Russia and Ukraine will close their airspace to each other's airlines on Sunday, ending direct flights between the two countries.
The restrictions will affect around a million passengers each year and annual ticket sales by Ukrainian and Russian airlines worth 7-8 billion rubles ($110 million-$125 million), Russian Transport Minister Maxim Sokolov said after they were announced last month.
They are the latest move in the confrontation that followed Russia's annexation of Crimea last year and support for separatists in eastern Ukraine, where about 8,000 people have been killed since mid-2014.
The airspace closures will hit Ukrainians harder. According to Sokolov, 70 percent of air passengers between the two countries are Ukrainian nationals, tens of thousands of whom migrate to Russia's richer economy to work.
"With this measure, Ukrainian authorities are first and foremost forcing their own citizens into transport isolation," Sokolov said in an interview with the Rossia-24 TV channel, according to the Interfax news agency.
One affected Ukrainian is Anton Petrus, a 29-year-old photographer and manager at travel agency Adventure Team, which arranges extreme tours in Russia. Petrov travels to various places in Russia from his home in Kiev several times a month for work.
When news of the ban broke in late September, his ticket to Moscow on Oct. 25 became void. He changed it, and will be on the last direct flight from Kiev on Saturday.
After that, life gets complex. Petrus will have to get used to long stopovers at transit airports, and says he'll have to pay about one-third more for every trip.
"No one is better off from this," he said.
The first move to close the sky was made by Ukraine on Sept. 25. "Planes with the Russian tricolor have no business in Ukrainian airports," said Prime Minister Arseniy Yatsenyuk, unveiling a list of more than 20 Russian airlines that would be barred from landing in the country from Oct. 25.
Sokolov said that Ukrainians had "shot themselves in the foot."
Within days, Russia said it would close its airspace to all Ukrainian airlines, also from Oct. 25. Kiev then said the few remaining companies not on its sanctions list would also be barred.
The measures cut across two countries that have huge shared populations. According to census data, about 2 million Russian citizens are ethnic Ukrainians, and 8.3 million people in Ukraine are ethnic Russians, about half of whom lived in Crimea or the now breakaway republics of Luhansk and Donetsk. As of Oct. 4, some 2.6 million Ukrainian citizens were in Russia, Federal Migration Service data show.
Chain-smoking cigarettes at Moscow's Kievsky Station, 25-year-old Ukrainian Alexander Chepin said he worked at a lumberyard in Tver, northwest of Moscow. There's no work in Ukraine, and most of his friends also travel to Russia to make money, he said.
Ukraine's economy is set to shrink by 11 percent this year, while Russia's is forecast to contract by nearly 4 percent, according to the International Monetary Fund.
Chepin said there was real anger over Kiev's decision to ban flights from Russia. "It's wrong," he said, but added that Ukraine's politicians couldn't care less about public discontent.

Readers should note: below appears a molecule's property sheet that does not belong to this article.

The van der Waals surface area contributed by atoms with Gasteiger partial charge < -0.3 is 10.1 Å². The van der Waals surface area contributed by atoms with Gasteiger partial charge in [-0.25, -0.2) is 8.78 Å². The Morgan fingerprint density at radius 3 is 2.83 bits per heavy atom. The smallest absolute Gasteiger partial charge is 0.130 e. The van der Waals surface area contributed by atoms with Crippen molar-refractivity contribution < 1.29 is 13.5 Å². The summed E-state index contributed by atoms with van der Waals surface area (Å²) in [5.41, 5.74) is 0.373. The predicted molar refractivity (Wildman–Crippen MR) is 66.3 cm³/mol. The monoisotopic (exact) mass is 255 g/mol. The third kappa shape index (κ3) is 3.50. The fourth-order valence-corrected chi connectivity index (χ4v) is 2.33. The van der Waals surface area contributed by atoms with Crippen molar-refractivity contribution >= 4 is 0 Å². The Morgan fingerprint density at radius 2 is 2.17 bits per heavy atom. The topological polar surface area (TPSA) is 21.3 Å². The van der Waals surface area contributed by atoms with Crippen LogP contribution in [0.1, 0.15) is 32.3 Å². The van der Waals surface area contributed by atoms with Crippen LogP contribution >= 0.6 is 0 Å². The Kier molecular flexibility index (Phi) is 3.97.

When the airspace closures were announced, Petrus wrote on his blog that Russian and Ukrainian authorities were "two imbeciles fighting in a sand pit." He said he closed down the comment thread after nationalists began deluging it with posts.
Petrus said only a tiny minority of Ukrainians travel frequently to Russia, and their outrage was easy to ignore amid the general feeling of anti-Russia patriotism. That situation is mirrored in Russia, where President Vladimir Putin's approval ratings are at record highs.
By ending direct flights, the airspace closures spell a shakeup of the aviation industry that could see airports and carriers from other countries steal some business.
Ten or 11 trains per day run from Russia to cities in Ukraine — and take around 13 hours to get from Moscow to Kiev. But passenger numbers fell by almost 50 percent in the first eight months of this year compared to the same period in 2014, according to Russian Railways representative Oksana Bykhova, and the company has no plans to run more trains.
Demand for flights has been more resilient, said Oleg Panteleyev, head of aviation information agency AviaPort. Higher prices and longer layovers will likely see a decline in passenger numbers between Russia and Ukraine — which he put at about 680,000 per year — but most will still fly, he said. The question is with whom.
Belavia, the flag carrier of Belarus, has already boosted flights, and Minsk National Airport is set to become a transit hub. Other neighboring countries are also likely to gain passenger turnover, Panteleyev said, with Chisinau in Moldova, Riga in Latvia and Turkey's Istanbul likely to benefit.
Ukraine's aviation authority said this week that some Ukrainian airlines had applied for extra licenses to fly to Minsk and other cities that could see an increase in demand.
Others are still hoping the sanctions can be softened. Russia's Federal Air Transport Agency said this week that two Ukrainian airlines had requested permission to fly routes during the winter in light of "long-standing kindred and socio-economic ties between the people of Ukraine and Russia."
The agency said it had invited Ukrainian aviation authorities to the table, and Russian Transport Minister Sokolov gave his backing to negotiations. But Panteleyev said politics would likely poison chances of a deal.
At Kievsky Station, Valentina, 50, a Ukrainian who also works in Moscow and declined to give her surname, said a solution would only be found once Ukrainian President Petro Poroshenko had been voted out of office. Once he and his pro-Western outlook are gone, "everything will be fine again," she said.
A nearby Russian man interjected: "The Ukrainians are driving themselves into financial ruin."